These rules for quality poster presentation have time and time again been shown to produce high quality poster sessions that bring people back wanting more. Remember, the most common mistakes you can make in constructing a poster are flooding the poster with text, using a font far too small, and not planning for the appropriate dimensions. So much time and effort goes into collecting data, analyzing results, and drawing conclusions from the work. So when you’re storyboarding and compiling all the info you want to properly represent your hard work with, do you want to end up with a poster like this or this? You want to make sure you represent your hard work well. You put all the effort into collecting all the numbers and compiling data – show what you’re worth!

Apr 09

Working with visual aids

By Kathleen Darling, WSU Vancouver Neuroscience student

One of the most prevalent struggles in the scientific community today, regardless of discipline, is that of getting your message across. After all the hard work, designing experiments, acquiring funding, collecting data, running analysis. None of it truly matters if your science can’t reach an audience. But presenting your raw data is sure to get head scratches, and you can’t very well walk each and every person through the bulk of your research. This leads to the importance of visual aids in the world of science. Visual aids allow for the swift and simple translation of your content to a general audience. When used properly, they enhance a presentation, making it more memorable, and therefore more effective.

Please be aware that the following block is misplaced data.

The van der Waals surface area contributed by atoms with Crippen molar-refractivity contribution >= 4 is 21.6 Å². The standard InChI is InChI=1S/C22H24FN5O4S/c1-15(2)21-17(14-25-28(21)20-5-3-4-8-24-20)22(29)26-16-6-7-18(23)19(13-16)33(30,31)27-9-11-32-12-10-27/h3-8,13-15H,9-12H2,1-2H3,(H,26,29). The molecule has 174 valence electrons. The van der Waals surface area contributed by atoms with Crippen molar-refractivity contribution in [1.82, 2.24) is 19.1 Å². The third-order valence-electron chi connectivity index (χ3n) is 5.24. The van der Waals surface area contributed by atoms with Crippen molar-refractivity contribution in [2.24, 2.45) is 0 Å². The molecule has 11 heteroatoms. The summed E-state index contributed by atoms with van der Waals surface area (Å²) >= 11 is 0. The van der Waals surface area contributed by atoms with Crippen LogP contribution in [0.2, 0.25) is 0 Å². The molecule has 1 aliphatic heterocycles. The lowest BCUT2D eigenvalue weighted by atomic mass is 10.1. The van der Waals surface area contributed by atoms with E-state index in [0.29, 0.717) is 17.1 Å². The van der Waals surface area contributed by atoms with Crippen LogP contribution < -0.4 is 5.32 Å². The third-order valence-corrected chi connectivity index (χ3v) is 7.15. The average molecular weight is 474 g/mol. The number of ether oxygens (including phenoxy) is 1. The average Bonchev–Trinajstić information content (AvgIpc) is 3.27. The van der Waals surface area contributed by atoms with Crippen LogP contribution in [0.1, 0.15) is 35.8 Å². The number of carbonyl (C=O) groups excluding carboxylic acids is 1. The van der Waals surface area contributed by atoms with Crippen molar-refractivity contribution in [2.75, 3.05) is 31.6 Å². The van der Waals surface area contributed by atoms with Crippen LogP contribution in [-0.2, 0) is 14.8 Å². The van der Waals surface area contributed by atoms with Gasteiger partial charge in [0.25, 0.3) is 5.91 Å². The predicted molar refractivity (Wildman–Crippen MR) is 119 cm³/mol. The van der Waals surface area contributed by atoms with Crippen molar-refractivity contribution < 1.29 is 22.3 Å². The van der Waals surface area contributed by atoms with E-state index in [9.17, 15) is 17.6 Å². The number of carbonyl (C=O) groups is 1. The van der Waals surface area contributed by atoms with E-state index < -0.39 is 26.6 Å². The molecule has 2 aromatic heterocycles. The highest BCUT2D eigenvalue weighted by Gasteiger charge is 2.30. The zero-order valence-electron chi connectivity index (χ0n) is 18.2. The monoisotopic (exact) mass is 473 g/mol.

From http://i0.kym-cdn.com/entries/icons/original/

From http://i0.kym-cdn.com/entries/icons/original/

Learning how and when to use visual aids can be tricky. Too much content, you can end up with a jumbled mess. Too little thought put into the aesthetics, and you may end up with something like this. So, how do we avoid this dreaded pit of illegibility and make it to the promised land of audience engagement? There are three key things to keep in mind.

One: Clarity. Your Sanskrit font may look funky, but how does it look from the back row of your presentation? The neon colors on the chart looked eye catching, but after a few seconds, they’re giving everyone a headache. Always be considering the perspective of your viewers when creating visual aids. If people can’t look at your content and immediately see a clear message, you’ve wasted everyone’s time. Having a good grasp on graphic design is a quick way to make visual aids that capture interest, without being abrasive.

Kathleen graphic

Two: Simplicity. Don’t show in a thirty slide PowerPoint what you could manage in five. Don’t cram a poster with multiple graphs when you can consolidate it into one. That is to say, when putting together your content, always be sure you’re asking yourself, “what is this adding to my presentation?” Is it relevant content? Think about the main point you’re trying to get across. If the visual aid you’ve created isn’t enhancing that point, it’s not doing you or your audience any favors.